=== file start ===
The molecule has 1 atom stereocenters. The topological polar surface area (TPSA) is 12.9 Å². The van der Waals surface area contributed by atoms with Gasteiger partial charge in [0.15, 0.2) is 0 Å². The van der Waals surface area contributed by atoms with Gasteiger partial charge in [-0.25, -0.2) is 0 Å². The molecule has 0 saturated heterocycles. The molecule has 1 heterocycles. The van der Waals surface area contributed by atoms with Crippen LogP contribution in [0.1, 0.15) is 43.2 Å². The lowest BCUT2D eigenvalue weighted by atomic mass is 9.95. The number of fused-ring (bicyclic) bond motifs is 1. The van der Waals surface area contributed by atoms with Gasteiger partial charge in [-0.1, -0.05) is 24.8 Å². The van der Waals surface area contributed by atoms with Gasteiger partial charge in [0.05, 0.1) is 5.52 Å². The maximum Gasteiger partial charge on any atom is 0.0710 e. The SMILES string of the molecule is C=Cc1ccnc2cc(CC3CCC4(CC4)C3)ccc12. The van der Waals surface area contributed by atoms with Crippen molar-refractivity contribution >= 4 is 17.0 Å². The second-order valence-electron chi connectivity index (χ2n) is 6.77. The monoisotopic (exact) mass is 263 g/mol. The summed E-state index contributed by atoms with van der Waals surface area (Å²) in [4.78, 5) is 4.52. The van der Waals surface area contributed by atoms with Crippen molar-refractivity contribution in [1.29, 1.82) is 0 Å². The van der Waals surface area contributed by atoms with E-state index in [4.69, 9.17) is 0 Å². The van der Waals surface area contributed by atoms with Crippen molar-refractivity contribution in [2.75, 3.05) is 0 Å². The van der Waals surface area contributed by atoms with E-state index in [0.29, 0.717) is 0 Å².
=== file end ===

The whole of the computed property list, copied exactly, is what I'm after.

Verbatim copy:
The molecule has 1 atom stereocenters. The topological polar surface area (TPSA) is 12.9 Å². The van der Waals surface area contributed by atoms with Gasteiger partial charge in [0.15, 0.2) is 0 Å². The van der Waals surface area contributed by atoms with Gasteiger partial charge in [-0.25, -0.2) is 0 Å². The molecule has 0 saturated heterocycles. The molecule has 1 heterocycles. The van der Waals surface area contributed by atoms with Crippen LogP contribution in [0.1, 0.15) is 43.2 Å². The lowest BCUT2D eigenvalue weighted by atomic mass is 9.95. The number of fused-ring (bicyclic) bond motifs is 1. The van der Waals surface area contributed by atoms with Gasteiger partial charge in [-0.1, -0.05) is 24.8 Å². The van der Waals surface area contributed by atoms with Gasteiger partial charge in [0.05, 0.1) is 5.52 Å². The maximum Gasteiger partial charge on any atom is 0.0710 e. The SMILES string of the molecule is C=Cc1ccnc2cc(CC3CCC4(CC4)C3)ccc12. The van der Waals surface area contributed by atoms with Crippen molar-refractivity contribution >= 4 is 17.0 Å². The second-order valence-electron chi connectivity index (χ2n) is 6.77. The monoisotopic (exact) mass is 263 g/mol. The summed E-state index contributed by atoms with van der Waals surface area (Å²) in [4.78, 5) is 4.52. The van der Waals surface area contributed by atoms with Crippen molar-refractivity contribution in [1.29, 1.82) is 0 Å². The van der Waals surface area contributed by atoms with E-state index in [4.69, 9.17) is 0 Å². The van der Waals surface area contributed by atoms with Crippen molar-refractivity contribution in [2.75, 3.05) is 0 Å². The van der Waals surface area contributed by atoms with E-state index in [0.29, 0.717) is 0 Å².